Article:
Meeting other writers, listening to their work, and hearing about their process is one of my favorite things. After all, we have a lot to learn from each other. For this reason I was delighted to be asked by the wonderful Will Ford to take part in this ‘Writing Process Blog Tour’.
Although I have seen Will – a comedic verse extraordinaire – read and perform his work a number of times around Cardiff it was fascinating to learn more about his many projects and his writing process through his post, which can be found here.
Like those who have gone before me, I will answer four questions and send you on to the next writer who will be the very lovely and multi-talented Mab Jones.
Let the fun begin!
What am I working on?
Currently my life is consumed by two main writing projects. The first is a collection of poetry which aims to explore grief and father-daughter relationships. These pieces are largely autobiographical and were all prompted, in one way or another, by my father’s overdose and subsequent death last year (July 2013). Together, the poems cover a wide range of memories and situations – from the day my father killed a turkey in our backyard to being asked for money by a family member at his funeral – and will hopefully help others dealing with death through addiction. My deadline to for this collection is the end of the year, December 2014.
In addition to writing dozens of poems, I’m currently working on a collection of short stories as part of my PhD in Critical and Creative Writing at Cardiff University. Each story in my proposed collection will be based in a different country (some highlights include rural Slovakia, southern Germany, northern India, and western Lithuania) and revolve, in one way or another, around familial relationships between a daughter and one or both of her parents. The collection as a whole will be driven by these relationships as well as small moments of hope, redemption, and quiet tragedy. With a bit of luck and lots of determination I am hoping to complete this project sometime in early 2016.
How does my work differ from others of its genre?
I absorb, I notice, I wonder, I imagine, I consider, I hypothesize, I think. Like other writers, I observe the world with a deep love and curiosity in the hope of transforming some of it into words. All of this, coupled with my own experiences, family background, and love of punctuation means I create work that does not fit neatly into any particular genre. Instead, I write and see what comes out.
Why do I write what I do?
The simple answer is because I have to. A friend once told me that while she was in support for cancer the counselor asked her if she was feeling sad. My friend turned to her and said, simply, ‘I am not depressed. I write.’ When it comes to life writing, putting pen to paper gives me a chance to explore the darker side of living which in turn allows me to live a much lighter life.
With that being said, I write fiction (and fictionalized poetry!) for totally different reasons as it gives me the opportunity to explore my varied, random interests that would otherwise have no other practical application in my life. Why, except to create poetry, would I ever need to research the Portuguese cork tree industry, learn how to carve out wooden grizzly bears using a chainsaw, or understand the ins and outs of 1960s American activism? Writing fiction provides an outlet for all of my small, seemingly insignificant curiosities, and gives me a reason to learn new, and sometimes peculiar, things.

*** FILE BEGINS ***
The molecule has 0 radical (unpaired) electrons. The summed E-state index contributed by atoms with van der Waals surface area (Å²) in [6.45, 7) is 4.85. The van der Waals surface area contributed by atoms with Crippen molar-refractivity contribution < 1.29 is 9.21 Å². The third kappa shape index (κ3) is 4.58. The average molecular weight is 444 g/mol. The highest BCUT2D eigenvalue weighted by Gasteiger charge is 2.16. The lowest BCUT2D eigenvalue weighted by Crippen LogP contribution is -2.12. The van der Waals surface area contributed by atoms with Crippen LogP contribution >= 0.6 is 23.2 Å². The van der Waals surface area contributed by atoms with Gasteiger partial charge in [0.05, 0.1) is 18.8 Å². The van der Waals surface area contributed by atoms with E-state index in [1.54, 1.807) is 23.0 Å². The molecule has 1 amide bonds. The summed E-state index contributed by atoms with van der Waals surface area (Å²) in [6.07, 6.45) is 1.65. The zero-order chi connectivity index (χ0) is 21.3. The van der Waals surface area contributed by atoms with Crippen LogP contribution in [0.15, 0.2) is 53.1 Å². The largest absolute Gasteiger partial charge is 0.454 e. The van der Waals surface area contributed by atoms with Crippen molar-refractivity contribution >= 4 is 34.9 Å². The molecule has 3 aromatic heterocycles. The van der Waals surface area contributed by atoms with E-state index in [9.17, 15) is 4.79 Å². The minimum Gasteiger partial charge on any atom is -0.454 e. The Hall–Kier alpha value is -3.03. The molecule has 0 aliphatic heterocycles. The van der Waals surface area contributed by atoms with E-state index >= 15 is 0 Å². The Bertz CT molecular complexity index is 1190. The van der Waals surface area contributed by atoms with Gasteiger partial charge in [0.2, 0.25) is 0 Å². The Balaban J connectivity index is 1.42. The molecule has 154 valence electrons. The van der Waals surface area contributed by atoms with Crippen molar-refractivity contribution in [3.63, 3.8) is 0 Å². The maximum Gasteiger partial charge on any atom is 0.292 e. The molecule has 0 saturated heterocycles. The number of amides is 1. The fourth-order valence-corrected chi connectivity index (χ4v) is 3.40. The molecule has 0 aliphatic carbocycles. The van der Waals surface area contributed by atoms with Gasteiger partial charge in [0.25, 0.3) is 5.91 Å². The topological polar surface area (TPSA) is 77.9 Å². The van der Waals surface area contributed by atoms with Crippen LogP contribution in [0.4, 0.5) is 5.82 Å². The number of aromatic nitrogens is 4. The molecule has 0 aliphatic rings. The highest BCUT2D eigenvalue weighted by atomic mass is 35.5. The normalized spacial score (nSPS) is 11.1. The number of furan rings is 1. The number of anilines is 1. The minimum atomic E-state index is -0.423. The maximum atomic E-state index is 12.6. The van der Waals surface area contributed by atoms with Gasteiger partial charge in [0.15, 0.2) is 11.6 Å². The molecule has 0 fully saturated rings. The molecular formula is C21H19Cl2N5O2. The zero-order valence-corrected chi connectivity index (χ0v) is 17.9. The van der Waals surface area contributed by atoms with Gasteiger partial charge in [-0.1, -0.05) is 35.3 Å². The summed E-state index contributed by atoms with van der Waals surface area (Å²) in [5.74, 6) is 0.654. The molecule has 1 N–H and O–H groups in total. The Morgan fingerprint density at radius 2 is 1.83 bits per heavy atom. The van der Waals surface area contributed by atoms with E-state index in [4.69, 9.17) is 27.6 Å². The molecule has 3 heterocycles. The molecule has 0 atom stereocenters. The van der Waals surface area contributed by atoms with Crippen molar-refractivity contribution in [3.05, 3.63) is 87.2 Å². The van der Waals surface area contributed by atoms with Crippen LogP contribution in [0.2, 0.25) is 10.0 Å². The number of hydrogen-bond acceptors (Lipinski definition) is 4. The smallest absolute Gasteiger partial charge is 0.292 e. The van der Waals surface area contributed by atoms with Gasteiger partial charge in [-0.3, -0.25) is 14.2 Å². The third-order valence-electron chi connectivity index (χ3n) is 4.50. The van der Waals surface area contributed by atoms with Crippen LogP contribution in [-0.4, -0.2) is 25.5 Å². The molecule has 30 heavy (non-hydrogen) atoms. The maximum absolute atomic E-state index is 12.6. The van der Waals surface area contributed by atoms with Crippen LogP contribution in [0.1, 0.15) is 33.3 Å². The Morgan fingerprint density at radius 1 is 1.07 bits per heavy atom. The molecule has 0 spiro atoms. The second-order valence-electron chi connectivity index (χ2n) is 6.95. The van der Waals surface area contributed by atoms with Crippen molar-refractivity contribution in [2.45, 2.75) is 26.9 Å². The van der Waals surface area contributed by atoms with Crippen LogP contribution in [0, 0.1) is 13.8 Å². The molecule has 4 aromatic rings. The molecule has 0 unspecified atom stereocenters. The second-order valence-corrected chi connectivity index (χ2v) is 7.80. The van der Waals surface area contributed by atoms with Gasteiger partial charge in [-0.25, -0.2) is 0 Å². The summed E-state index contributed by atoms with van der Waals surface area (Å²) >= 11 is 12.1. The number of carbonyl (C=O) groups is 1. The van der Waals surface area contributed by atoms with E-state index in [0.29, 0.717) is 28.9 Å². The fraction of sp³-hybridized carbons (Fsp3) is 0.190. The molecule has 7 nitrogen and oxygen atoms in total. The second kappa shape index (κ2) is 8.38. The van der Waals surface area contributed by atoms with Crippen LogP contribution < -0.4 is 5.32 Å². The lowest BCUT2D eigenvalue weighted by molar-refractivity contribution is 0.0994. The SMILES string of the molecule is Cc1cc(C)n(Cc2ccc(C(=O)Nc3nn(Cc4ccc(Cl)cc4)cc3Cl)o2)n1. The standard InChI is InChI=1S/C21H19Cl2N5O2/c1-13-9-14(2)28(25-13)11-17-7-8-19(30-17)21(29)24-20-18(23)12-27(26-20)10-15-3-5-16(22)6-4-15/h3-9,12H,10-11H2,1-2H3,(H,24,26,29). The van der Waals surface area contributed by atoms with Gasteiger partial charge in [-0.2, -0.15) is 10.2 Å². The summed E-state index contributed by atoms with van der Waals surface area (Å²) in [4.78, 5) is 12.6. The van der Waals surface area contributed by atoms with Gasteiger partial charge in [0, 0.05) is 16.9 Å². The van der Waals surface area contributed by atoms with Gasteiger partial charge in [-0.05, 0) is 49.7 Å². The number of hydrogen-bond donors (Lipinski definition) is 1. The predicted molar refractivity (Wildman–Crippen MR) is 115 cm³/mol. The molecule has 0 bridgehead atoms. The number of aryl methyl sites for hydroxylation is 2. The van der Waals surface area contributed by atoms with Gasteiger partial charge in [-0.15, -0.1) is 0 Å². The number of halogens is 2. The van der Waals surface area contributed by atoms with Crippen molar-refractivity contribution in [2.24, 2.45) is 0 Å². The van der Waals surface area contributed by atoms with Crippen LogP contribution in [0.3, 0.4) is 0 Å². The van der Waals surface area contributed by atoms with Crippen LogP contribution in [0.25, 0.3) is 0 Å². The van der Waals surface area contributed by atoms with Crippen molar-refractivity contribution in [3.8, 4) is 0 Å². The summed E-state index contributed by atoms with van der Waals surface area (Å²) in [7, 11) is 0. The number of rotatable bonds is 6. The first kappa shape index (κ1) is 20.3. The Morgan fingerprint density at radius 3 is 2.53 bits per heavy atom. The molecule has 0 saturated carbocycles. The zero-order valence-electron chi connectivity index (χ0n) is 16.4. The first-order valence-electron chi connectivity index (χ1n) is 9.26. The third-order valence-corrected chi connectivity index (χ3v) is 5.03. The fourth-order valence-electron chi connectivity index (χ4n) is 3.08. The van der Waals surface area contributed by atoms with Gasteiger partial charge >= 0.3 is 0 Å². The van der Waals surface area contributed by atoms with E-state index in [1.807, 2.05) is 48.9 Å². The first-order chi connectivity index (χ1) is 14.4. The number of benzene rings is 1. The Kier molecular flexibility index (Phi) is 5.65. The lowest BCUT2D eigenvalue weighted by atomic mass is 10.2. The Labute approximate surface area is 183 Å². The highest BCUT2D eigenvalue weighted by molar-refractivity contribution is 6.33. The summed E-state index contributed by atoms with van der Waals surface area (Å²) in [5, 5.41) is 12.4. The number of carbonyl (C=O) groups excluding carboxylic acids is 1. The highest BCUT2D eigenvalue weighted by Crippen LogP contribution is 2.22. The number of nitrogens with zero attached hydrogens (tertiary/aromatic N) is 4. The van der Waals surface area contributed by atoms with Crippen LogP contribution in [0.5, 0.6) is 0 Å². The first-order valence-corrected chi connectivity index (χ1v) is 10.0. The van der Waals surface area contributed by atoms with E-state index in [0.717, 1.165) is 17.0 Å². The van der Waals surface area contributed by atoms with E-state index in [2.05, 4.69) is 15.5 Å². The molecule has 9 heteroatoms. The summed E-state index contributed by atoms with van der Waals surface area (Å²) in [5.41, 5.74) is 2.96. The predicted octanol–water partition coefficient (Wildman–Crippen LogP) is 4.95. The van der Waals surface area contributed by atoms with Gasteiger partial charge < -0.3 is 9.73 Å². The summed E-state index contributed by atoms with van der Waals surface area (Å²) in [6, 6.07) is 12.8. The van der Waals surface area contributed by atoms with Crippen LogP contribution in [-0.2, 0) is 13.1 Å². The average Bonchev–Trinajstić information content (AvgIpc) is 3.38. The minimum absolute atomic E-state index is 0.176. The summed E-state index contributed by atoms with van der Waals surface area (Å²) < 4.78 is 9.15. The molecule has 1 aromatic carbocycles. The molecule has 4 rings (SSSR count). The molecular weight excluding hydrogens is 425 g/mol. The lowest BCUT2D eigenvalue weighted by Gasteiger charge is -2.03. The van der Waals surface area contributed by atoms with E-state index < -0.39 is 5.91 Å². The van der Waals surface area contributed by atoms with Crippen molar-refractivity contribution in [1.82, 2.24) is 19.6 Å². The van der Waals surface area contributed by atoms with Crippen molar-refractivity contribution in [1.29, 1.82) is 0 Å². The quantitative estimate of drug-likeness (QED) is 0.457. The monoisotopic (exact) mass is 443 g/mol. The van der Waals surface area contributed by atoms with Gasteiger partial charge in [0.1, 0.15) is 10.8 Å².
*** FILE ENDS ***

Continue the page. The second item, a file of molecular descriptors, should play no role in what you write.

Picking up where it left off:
How does my writing process work?
I write then rewrite, over and over again. My notebook is filled with poems which are rewritten again and again, perhaps 8 or 9 times, on the same page. I make changes then I read, out loud, my favorite version and listen to the sounds of the words, figure out where to stop, take breaths. I play with line breaks and punctuation – it is amazing how much time I can spend deciding on a comma, a semi-colon, a dash, or a full stop. These little symbols are packed with meaning. Although I find pleasure and release in writing I gain my satisfaction and sense of accomplishment from editing.
Outside of these things, my writing process is haphazard at best. I have a desperate love for knowledge and my inspiration comes from many sources. Over the past few years in particular, I have discovered a great deal about myself as a writer – that I go through obsessive phases of interests (e.g. childhood trauma, domestic violence, grief, addiction, rural landscapes, etc), that I become easily attached to form and the way words look on a page, that I am equally excited and intimidated by the number of things there are to write, and, most importantly, that none of these phases, preferences, or feelings are likely to describe me or my writing forever.
At the end of the day I just try my best to turn whatever inspires me – conversations, objects, personal memories, concepts, and more – into something worth reading. The rest of the process is circumstantial and ever-changing.
Mab Jones is the first ever resident poet at the National Botanic Garden of Wales, but mostly she is a performance poet well-known for her satirical and scurrilous outpourings. She won the John Tripp Spoken Poetry Audience Award and has been a finalist/been placed in the BBC Radio 4 National Poetry Slam, the Funny Women Awards, the Liverpool Lennon International Poetry Prize, and more. She supported television’s Phill Jupitus (Porky the Poet) at last year’s Edinburgh Festival, and will do this year as well. She organises events, writes a column on monthly literature events for Wales’s biggest listings magazine, Buzz, and her first book comes out with Burning Eye later this year. “Mab is fab!” – Hugo Williams, “Absolutely brilliant” – the Guardian, “a whirlwind of lyrical delirium, her poems are smart and funny, saturated with meaning” – Literary Death Match USA
Her Writing Process Blog post will appear on May 5th . Enjoy!